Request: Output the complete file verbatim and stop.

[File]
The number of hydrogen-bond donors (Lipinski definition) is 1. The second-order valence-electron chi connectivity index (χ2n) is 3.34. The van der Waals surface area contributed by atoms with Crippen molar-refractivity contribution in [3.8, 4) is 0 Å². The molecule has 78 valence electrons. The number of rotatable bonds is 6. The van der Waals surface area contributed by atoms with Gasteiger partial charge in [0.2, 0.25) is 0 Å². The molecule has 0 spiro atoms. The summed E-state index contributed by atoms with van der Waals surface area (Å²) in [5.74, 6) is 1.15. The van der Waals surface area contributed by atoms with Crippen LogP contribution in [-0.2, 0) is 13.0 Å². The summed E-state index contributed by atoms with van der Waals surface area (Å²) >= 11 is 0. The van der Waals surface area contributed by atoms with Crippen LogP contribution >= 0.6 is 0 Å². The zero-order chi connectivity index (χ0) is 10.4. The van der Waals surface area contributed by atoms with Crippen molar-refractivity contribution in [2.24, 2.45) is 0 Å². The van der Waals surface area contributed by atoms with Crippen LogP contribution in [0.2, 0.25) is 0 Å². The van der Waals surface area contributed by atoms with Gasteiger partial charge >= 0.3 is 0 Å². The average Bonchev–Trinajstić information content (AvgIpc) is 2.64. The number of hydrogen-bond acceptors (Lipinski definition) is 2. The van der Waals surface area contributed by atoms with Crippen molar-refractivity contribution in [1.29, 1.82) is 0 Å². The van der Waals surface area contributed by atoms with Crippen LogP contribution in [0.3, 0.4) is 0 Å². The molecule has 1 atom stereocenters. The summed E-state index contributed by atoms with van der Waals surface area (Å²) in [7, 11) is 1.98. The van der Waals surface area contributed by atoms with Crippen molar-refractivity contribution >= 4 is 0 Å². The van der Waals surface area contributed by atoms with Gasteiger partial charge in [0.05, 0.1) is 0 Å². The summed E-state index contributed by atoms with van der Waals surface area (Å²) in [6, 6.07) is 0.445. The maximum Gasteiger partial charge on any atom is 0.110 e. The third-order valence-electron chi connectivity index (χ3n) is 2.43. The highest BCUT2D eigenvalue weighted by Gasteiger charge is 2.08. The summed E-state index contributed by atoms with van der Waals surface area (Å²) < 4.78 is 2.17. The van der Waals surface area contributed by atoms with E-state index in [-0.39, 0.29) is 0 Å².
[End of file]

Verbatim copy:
The number of hydrogen-bond donors (Lipinski definition) is 1. The second-order valence-electron chi connectivity index (χ2n) is 3.34. The van der Waals surface area contributed by atoms with Crippen molar-refractivity contribution in [3.8, 4) is 0 Å². The molecule has 78 valence electrons. The number of rotatable bonds is 6. The van der Waals surface area contributed by atoms with Gasteiger partial charge in [0.2, 0.25) is 0 Å². The molecule has 0 spiro atoms. The summed E-state index contributed by atoms with van der Waals surface area (Å²) in [5.74, 6) is 1.15. The van der Waals surface area contributed by atoms with Crippen LogP contribution in [-0.2, 0) is 13.0 Å². The summed E-state index contributed by atoms with van der Waals surface area (Å²) >= 11 is 0. The van der Waals surface area contributed by atoms with Crippen LogP contribution >= 0.6 is 0 Å². The zero-order chi connectivity index (χ0) is 10.4. The van der Waals surface area contributed by atoms with Crippen molar-refractivity contribution in [2.24, 2.45) is 0 Å². The van der Waals surface area contributed by atoms with Crippen LogP contribution in [0.2, 0.25) is 0 Å². The van der Waals surface area contributed by atoms with Gasteiger partial charge >= 0.3 is 0 Å². The average Bonchev–Trinajstić information content (AvgIpc) is 2.64. The number of hydrogen-bond acceptors (Lipinski definition) is 2. The van der Waals surface area contributed by atoms with Crippen molar-refractivity contribution in [1.29, 1.82) is 0 Å². The van der Waals surface area contributed by atoms with Crippen LogP contribution in [0.3, 0.4) is 0 Å². The molecule has 1 atom stereocenters. The summed E-state index contributed by atoms with van der Waals surface area (Å²) in [7, 11) is 1.98. The van der Waals surface area contributed by atoms with Crippen molar-refractivity contribution >= 4 is 0 Å². The van der Waals surface area contributed by atoms with Gasteiger partial charge in [0.05, 0.1) is 0 Å². The summed E-state index contributed by atoms with van der Waals surface area (Å²) in [6, 6.07) is 0.445. The maximum Gasteiger partial charge on any atom is 0.110 e. The third-order valence-electron chi connectivity index (χ3n) is 2.43. The highest BCUT2D eigenvalue weighted by Gasteiger charge is 2.08. The summed E-state index contributed by atoms with van der Waals surface area (Å²) < 4.78 is 2.17. The van der Waals surface area contributed by atoms with E-state index in [-0.39, 0.29) is 0 Å².